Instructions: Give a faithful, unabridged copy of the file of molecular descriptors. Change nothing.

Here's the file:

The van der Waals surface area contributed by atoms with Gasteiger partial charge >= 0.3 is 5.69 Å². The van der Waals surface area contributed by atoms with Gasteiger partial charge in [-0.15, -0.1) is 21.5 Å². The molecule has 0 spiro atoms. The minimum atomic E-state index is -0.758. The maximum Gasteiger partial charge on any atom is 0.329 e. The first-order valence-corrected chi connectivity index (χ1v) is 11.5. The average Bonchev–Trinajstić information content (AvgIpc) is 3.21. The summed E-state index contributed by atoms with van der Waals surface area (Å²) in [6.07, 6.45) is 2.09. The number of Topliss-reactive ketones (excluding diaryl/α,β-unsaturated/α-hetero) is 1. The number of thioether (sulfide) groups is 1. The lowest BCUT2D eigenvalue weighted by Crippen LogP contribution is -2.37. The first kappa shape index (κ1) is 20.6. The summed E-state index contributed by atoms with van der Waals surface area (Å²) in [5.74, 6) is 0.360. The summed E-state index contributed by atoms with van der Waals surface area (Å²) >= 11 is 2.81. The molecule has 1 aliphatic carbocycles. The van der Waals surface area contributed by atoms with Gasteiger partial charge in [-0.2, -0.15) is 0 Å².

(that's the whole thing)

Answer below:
The van der Waals surface area contributed by atoms with Gasteiger partial charge >= 0.3 is 5.69 Å². The van der Waals surface area contributed by atoms with Gasteiger partial charge in [-0.15, -0.1) is 21.5 Å². The molecule has 0 spiro atoms. The minimum atomic E-state index is -0.758. The maximum Gasteiger partial charge on any atom is 0.329 e. The first-order valence-corrected chi connectivity index (χ1v) is 11.5. The average Bonchev–Trinajstić information content (AvgIpc) is 3.21. The summed E-state index contributed by atoms with van der Waals surface area (Å²) in [6.07, 6.45) is 2.09. The number of Topliss-reactive ketones (excluding diaryl/α,β-unsaturated/α-hetero) is 1. The number of thioether (sulfide) groups is 1. The lowest BCUT2D eigenvalue weighted by Crippen LogP contribution is -2.37. The first kappa shape index (κ1) is 20.6. The summed E-state index contributed by atoms with van der Waals surface area (Å²) in [5.74, 6) is 0.360. The summed E-state index contributed by atoms with van der Waals surface area (Å²) >= 11 is 2.81. The molecule has 1 aliphatic carbocycles. The van der Waals surface area contributed by atoms with Gasteiger partial charge in [-0.2, -0.15) is 0 Å².